Hotel U Královny Elišky - Hradec Králové

Hotel history

The hotel is a complex of 3 buildings. The townhouses date back to the 14th century. In 1964 the whole complex was listed as a cultural monument. The last renovation took place in 2011 and preserved the original cellars and vaulted ceilings. The memorial plaque on building reminds us that the Czech writer Karel Čapek lived in the house in 1901-05 when he was studying at the Hradec Králové Grammar School (today's building of the New Adalbertin). The second memorial plaque reminds us that the house is the birthplace of the astronomer Bohuslav Mašek (1 December 1868 - 28 August 1955)

House No. 116

Looking at our hotel from the Small Square, you will see the house on the left. It is a terraced two-storey brick house, originally Gothic, rebuilt in the Renaissance (the vaults are still there). The cellars are vaulted in the street wing with a cross vault. In the ground floor entrance area, there are five bays of cross vaulting. The original ceilings have not been preserved on the upper floors. The front side is four-axial and features an entrance with a late Baroque stone portal with a top cornice.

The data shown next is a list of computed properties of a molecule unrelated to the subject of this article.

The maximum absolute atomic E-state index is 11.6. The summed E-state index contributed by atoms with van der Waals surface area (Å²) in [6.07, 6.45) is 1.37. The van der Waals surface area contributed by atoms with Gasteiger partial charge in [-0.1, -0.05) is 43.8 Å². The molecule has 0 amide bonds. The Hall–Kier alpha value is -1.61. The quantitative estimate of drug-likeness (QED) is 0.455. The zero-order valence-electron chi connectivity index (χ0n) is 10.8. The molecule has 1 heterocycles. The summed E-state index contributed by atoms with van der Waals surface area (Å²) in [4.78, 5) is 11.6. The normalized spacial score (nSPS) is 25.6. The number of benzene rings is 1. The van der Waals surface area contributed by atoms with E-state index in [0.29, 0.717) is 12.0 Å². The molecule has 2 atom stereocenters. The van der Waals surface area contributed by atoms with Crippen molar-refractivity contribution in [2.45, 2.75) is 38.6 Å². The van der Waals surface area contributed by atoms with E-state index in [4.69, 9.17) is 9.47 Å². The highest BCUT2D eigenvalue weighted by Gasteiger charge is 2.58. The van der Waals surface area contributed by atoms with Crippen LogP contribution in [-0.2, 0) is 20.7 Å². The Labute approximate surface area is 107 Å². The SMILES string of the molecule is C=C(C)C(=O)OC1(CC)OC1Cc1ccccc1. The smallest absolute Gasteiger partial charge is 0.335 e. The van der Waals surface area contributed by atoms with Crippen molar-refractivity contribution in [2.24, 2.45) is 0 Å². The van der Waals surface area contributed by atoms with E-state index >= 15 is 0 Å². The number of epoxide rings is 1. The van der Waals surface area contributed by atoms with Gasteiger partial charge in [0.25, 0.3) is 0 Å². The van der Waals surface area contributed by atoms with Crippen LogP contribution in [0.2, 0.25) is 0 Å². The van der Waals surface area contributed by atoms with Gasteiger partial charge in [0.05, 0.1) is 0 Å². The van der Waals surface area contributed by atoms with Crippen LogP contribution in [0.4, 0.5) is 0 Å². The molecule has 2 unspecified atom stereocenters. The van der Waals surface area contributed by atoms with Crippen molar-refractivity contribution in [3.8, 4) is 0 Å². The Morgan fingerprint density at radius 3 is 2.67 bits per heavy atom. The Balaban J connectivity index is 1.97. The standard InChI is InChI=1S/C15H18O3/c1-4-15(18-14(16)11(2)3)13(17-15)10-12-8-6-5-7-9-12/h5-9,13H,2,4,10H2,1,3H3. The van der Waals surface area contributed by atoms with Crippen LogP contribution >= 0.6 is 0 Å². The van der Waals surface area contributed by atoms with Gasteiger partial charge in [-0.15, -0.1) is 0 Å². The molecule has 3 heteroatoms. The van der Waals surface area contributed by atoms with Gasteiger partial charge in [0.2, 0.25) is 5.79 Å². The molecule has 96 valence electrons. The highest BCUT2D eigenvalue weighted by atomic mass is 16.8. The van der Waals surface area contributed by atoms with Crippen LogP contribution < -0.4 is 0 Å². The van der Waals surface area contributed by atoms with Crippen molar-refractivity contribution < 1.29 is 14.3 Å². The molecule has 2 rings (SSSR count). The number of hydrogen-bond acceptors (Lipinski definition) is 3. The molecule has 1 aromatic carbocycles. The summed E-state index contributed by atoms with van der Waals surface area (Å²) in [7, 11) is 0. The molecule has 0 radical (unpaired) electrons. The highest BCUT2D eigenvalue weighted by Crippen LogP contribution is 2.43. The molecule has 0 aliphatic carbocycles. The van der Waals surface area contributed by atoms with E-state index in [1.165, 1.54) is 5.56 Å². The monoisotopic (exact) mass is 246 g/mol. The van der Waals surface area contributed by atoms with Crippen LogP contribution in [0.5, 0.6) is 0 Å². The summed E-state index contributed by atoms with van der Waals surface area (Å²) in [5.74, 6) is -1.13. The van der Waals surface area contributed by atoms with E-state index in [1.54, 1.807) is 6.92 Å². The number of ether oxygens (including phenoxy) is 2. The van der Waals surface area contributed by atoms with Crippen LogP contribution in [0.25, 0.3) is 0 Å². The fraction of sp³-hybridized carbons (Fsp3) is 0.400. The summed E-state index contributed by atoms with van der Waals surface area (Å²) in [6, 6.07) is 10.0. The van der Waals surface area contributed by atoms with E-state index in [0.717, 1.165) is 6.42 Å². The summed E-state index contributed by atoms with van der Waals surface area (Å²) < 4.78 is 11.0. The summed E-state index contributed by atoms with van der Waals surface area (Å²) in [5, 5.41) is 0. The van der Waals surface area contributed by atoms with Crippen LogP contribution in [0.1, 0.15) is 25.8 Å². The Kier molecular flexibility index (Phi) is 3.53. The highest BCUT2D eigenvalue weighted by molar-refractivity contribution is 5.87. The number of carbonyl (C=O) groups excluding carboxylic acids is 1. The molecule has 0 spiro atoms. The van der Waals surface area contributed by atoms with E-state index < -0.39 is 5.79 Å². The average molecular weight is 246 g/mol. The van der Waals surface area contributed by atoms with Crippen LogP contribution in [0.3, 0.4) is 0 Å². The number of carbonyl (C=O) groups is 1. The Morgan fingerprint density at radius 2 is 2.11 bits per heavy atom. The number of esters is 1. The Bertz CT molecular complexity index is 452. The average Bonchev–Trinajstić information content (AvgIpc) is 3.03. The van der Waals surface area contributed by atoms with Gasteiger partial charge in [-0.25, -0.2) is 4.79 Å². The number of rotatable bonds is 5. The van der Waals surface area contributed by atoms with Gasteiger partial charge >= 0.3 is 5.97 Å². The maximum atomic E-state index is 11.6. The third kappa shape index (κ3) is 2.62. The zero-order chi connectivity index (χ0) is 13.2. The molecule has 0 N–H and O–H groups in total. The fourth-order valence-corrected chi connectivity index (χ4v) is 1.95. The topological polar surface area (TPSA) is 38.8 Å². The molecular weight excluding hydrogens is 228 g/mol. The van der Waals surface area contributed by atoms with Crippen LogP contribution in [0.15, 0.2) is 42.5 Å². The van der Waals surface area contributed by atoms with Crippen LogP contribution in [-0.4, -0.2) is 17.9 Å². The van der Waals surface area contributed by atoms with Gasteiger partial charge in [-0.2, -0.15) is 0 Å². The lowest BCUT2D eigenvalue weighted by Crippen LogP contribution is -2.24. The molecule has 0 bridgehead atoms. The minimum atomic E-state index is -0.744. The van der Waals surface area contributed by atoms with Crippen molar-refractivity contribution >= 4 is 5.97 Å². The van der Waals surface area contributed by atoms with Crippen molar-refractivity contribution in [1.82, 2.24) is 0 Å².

House No. 117

The house, which forms the central part of the complex, is a two-storey brick row house from the 16th century. In the basement, there are four cross vaults glazed on the central pillar. The ground floor has a semicircular vault with lunettes on the right side. In other rooms, the original ceilings have not survived. There is a semicircular stone portal with the date 1824 on the right side of the ground floor facade - this is reminiscent of the classical rebuilding. The front is tri-axial, and the windows are set in tracery with ears and a cornice above the window.

House No. 118

The house on the right side of the complex is a terraced two-storey brick Renaissance house from the 16th century, with classical alterations from 1884. The basement of the street wing has four cross vaults glazed to the central pillar, and another basement is vaulted with semicircular brick. On the ground floor, there is an entrance hall with two bays of cross vaulting on the left side and a semicircular vault with lunettes in the rear wing. On the right side, there are three cross vaults with semicircular bands. The other original ceilings have not survived. The façade is four-axial, opening on the ground floor with semicircular arched entrance openings, and the windows are set in jambs.

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